Tuesday, May 21, 2024

London Stock Exchange Bleeds £60bn Amid Darktrace Acquisition

In a pivotal move echoing an “existential crisis,” a significant exodus from the London Stock Exchange, surmounting £60 billion, follows the Darktrace acquisition, intensifying concerns about the market’s viability.

The recent £4.3 billion Darktrace takeover by US private equity firm Thoma Bravo represents the 20th acquisition of a London-listed company this year. These acquisitions, totaling over £26 billion since January, exhibit a worrying trend, with companies being acquired at an average of 36% above their market value. Notably, Darktrace’s acquisition highlights the disparity between market valuation and acquisition premiums.

Moreover, major players like gambling giant Flutter and travel company Tui, among others, have also departed the London Stock Exchange, adding £38 billion to the exodus. Darktrace, heralded as a beacon of London’s tech success, falling under foreign ownership, underlines the market’s crisis.

The situation exacerbates with ongoing discussions surrounding the departure of prominent firms like Shell to overseas exchanges due to valuation concerns. With 11 FTSE 350 firms currently under acquisition offers, the urgency for governmental intervention intensifies.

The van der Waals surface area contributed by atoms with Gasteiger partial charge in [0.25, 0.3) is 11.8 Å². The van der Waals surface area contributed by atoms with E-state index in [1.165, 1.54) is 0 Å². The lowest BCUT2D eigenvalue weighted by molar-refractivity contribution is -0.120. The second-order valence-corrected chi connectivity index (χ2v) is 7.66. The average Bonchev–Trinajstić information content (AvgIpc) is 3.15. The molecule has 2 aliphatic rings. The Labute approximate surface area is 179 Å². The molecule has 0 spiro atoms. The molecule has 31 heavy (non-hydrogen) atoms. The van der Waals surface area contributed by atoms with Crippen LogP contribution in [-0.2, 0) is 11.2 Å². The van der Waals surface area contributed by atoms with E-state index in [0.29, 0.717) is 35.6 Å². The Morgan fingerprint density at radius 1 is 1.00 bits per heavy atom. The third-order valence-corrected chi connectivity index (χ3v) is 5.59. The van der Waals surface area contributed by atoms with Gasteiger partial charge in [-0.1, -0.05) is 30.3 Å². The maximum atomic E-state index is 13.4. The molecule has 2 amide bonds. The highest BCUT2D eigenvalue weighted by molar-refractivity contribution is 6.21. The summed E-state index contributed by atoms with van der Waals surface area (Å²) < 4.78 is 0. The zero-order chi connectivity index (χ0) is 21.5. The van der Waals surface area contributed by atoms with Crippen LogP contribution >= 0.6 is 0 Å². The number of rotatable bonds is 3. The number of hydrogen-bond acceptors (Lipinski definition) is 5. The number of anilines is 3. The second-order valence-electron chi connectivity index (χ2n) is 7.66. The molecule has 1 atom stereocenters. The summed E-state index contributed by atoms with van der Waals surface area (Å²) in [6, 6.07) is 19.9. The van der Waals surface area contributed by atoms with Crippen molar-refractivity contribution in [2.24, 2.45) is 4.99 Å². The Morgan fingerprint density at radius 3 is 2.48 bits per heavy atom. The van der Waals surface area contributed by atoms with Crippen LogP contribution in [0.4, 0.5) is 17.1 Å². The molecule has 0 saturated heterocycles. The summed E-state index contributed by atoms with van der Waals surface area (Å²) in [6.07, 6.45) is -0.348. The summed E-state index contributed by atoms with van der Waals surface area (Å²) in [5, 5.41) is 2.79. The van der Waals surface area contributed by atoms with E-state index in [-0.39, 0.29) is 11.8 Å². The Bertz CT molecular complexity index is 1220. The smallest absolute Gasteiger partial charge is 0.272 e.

Charles Hall, head of research at Peel Hunt, emphasizes the need for immediate action, calling Darktrace’s acquisition a “wake-up call.” Suggestions include abolishing stamp duty, pension reforms, and fostering retail investment through a British ISA.

London’s AIM market faces a similar plight, witnessing a 30% decline in listed companies since 2015, attributed to liquidity issues and subdued valuations. Consequently, regulatory reforms are underway to revitalize the market’s allure.

The gravity of the situation has prompted government attention, with proposed measures to disclose pension funds’ equity holdings and stimulate domestic investment. Data from New Financial starkly illustrates the declining domestic investment in the market, highlighting the urgency for corrective action.

In summary, the London Stock Exchange grapples with an existential threat, necessitating immediate governmental and regulatory interventions to salvage its standing as a premier listing venue.

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